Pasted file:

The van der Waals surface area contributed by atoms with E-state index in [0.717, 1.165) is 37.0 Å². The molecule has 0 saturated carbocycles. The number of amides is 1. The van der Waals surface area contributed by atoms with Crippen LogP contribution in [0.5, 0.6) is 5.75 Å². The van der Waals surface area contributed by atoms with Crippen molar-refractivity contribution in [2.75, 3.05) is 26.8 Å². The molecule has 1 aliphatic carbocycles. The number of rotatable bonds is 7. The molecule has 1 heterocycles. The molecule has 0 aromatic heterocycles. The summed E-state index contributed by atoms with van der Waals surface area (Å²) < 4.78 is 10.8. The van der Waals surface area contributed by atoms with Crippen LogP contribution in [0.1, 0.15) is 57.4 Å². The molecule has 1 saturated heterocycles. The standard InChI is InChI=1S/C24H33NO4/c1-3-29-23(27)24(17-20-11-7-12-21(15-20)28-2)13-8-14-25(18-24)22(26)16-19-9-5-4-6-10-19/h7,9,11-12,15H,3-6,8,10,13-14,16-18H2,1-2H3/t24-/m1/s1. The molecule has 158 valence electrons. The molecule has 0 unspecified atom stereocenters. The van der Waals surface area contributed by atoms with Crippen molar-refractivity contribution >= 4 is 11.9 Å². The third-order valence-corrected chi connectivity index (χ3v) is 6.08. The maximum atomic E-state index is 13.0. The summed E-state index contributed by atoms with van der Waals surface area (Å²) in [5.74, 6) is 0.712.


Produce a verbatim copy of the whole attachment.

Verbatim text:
The van der Waals surface area contributed by atoms with E-state index in [0.717, 1.165) is 37.0 Å². The molecule has 0 saturated carbocycles. The number of amides is 1. The van der Waals surface area contributed by atoms with Crippen LogP contribution in [0.5, 0.6) is 5.75 Å². The van der Waals surface area contributed by atoms with Crippen molar-refractivity contribution in [2.75, 3.05) is 26.8 Å². The molecule has 1 aliphatic carbocycles. The number of rotatable bonds is 7. The molecule has 1 heterocycles. The molecule has 0 aromatic heterocycles. The summed E-state index contributed by atoms with van der Waals surface area (Å²) < 4.78 is 10.8. The van der Waals surface area contributed by atoms with Crippen LogP contribution in [0.1, 0.15) is 57.4 Å². The molecule has 1 saturated heterocycles. The standard InChI is InChI=1S/C24H33NO4/c1-3-29-23(27)24(17-20-11-7-12-21(15-20)28-2)13-8-14-25(18-24)22(26)16-19-9-5-4-6-10-19/h7,9,11-12,15H,3-6,8,10,13-14,16-18H2,1-2H3/t24-/m1/s1. The molecule has 158 valence electrons. The molecule has 0 unspecified atom stereocenters. The van der Waals surface area contributed by atoms with Crippen molar-refractivity contribution >= 4 is 11.9 Å². The third-order valence-corrected chi connectivity index (χ3v) is 6.08. The maximum atomic E-state index is 13.0. The summed E-state index contributed by atoms with van der Waals surface area (Å²) in [5.74, 6) is 0.712.